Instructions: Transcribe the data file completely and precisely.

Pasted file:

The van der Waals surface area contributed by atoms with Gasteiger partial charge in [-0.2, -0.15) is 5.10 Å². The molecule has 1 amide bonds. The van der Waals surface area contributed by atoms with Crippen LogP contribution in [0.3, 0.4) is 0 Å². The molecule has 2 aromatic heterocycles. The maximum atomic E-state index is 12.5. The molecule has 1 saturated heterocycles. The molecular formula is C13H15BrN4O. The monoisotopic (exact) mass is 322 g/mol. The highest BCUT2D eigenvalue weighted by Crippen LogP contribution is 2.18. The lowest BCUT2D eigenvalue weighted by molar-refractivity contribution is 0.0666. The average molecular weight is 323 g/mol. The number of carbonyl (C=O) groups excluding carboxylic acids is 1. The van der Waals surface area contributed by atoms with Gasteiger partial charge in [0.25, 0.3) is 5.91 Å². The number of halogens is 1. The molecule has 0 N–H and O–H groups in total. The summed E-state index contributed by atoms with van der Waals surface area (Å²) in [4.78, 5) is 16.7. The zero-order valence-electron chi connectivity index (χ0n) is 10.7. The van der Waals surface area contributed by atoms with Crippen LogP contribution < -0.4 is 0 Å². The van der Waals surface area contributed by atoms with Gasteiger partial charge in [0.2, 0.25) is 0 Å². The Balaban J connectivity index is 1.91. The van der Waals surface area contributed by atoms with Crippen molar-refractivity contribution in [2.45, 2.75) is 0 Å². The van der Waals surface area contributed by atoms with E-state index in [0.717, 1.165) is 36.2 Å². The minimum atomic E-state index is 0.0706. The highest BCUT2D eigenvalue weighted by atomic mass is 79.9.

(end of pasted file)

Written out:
The van der Waals surface area contributed by atoms with Gasteiger partial charge in [-0.2, -0.15) is 5.10 Å². The molecule has 1 amide bonds. The van der Waals surface area contributed by atoms with Crippen LogP contribution in [0.3, 0.4) is 0 Å². The molecule has 2 aromatic heterocycles. The maximum atomic E-state index is 12.5. The molecule has 1 saturated heterocycles. The molecular formula is C13H15BrN4O. The monoisotopic (exact) mass is 322 g/mol. The highest BCUT2D eigenvalue weighted by Crippen LogP contribution is 2.18. The lowest BCUT2D eigenvalue weighted by molar-refractivity contribution is 0.0666. The average molecular weight is 323 g/mol. The number of carbonyl (C=O) groups excluding carboxylic acids is 1. The van der Waals surface area contributed by atoms with Gasteiger partial charge in [0.25, 0.3) is 5.91 Å². The number of halogens is 1. The molecule has 0 N–H and O–H groups in total. The summed E-state index contributed by atoms with van der Waals surface area (Å²) in [4.78, 5) is 16.7. The zero-order valence-electron chi connectivity index (χ0n) is 10.7. The van der Waals surface area contributed by atoms with Crippen LogP contribution < -0.4 is 0 Å². The van der Waals surface area contributed by atoms with Gasteiger partial charge in [0.2, 0.25) is 0 Å². The Balaban J connectivity index is 1.91. The van der Waals surface area contributed by atoms with Crippen molar-refractivity contribution in [2.45, 2.75) is 0 Å². The van der Waals surface area contributed by atoms with E-state index in [0.717, 1.165) is 36.2 Å². The minimum atomic E-state index is 0.0706. The highest BCUT2D eigenvalue weighted by atomic mass is 79.9.